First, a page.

I refuse to choose between two things this time. I’ll bring them both with me.
This book has so many layers that I couldn’t possibly name all the other themes. But there are a few which stood out for me:
- Like the portrait of Eva Braun and the manuscript Anna finds at her mother’s house, there are so many realities hidden in plain sight, but there for those who commit to searching out their truths. For example, Anna’s husband Lowell is frustrated with her fascination with Eva Braun.
[Quote:] When Anna didn’t reply, Lowell said, “She was a nobody, Anna. In the scheme of things, she just doesn’t matter.”
“To you, you mean? Or to ‘historians’?” Anna spoke the word derisively.
“Yes. That’s a point you and others have made plain enough.
“But believe it or not,” her voice grew quieter now, “she matters to some people. We look at her life. Then maybe we look at our own, and begin to see things.”
Lowell all but snorted, “What? More ways men have wronged women?”
“No, Lowell. We see the truth. About what it is we don’t do, when we could make different choices. And we begin to see what it is we do instead.”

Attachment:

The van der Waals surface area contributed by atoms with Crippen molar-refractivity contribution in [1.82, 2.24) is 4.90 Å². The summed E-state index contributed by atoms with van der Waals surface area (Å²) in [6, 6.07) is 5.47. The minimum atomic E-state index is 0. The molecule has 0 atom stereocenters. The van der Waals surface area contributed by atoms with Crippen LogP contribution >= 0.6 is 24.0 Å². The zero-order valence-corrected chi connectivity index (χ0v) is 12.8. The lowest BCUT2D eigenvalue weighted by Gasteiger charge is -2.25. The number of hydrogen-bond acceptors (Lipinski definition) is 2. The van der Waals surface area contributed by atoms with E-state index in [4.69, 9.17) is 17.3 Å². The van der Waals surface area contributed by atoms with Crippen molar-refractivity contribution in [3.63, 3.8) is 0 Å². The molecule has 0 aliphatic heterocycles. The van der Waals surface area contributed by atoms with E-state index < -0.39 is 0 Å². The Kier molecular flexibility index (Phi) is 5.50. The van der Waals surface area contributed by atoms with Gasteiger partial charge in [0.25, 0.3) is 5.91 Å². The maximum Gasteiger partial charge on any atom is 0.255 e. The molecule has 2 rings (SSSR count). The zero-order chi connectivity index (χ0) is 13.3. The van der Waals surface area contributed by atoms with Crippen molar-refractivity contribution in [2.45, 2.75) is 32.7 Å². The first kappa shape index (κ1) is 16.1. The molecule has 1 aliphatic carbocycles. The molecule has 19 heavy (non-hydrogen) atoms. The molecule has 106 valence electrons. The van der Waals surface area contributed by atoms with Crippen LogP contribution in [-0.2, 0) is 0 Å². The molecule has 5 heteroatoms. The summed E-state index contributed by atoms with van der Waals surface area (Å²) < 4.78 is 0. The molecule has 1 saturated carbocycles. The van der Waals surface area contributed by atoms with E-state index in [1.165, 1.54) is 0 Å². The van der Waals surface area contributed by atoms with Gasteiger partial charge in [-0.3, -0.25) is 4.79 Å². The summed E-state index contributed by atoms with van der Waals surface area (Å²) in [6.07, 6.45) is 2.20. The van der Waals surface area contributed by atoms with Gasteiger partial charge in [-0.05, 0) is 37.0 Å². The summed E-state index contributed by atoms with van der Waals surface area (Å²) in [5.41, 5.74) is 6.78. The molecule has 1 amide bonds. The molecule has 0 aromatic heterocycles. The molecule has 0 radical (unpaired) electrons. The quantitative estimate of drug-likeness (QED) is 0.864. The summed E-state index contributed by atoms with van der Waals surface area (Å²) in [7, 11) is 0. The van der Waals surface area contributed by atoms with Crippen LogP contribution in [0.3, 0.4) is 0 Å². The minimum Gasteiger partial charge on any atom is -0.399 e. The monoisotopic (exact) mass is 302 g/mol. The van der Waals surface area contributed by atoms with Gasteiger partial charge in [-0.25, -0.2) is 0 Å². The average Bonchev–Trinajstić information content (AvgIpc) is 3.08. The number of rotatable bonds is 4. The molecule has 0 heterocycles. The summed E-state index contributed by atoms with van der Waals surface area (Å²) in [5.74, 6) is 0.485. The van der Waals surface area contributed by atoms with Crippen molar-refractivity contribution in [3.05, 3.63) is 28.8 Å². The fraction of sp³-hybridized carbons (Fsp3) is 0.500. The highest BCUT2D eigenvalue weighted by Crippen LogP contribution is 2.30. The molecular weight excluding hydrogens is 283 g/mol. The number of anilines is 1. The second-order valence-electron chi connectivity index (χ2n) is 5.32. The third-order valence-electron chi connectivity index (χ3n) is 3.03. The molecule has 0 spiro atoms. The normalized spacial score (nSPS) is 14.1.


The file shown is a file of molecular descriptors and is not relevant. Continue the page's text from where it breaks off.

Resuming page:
- History labels Hitler a monster, and quite rightly so. But the problem with giving someone a larger-than-life reality is that it masks the fact that they are human beings who made choices, as did the human beings around them. By re-humanizing Hitler through his affair with Eva Braun, the author doesn’t attempt to rehabilitate him but rather to explain Eva’s choices. These choices are reflected against those made by Peggy and by Anna as well. Lowell is Anna’s “Hitler” in the sense that he robs her of her own identity as surely as Hitler does when he consigns Eva and their relationship to complete anonymity. Rod does it when his hatred of Germans leads Peggy to deny her own family. Anna’s husband Lowell not only denies her right to her own identity, but he literally steps on her when their plane is on fire so that he can escape himself. So Anna’s vision of his death (set in the Berlin bunker where Hitler and Braun committed suicide) is both a connection to the past and a premonition of the future. The difference is that where it eventually frees Anna to grow into her own person, it kills Eva.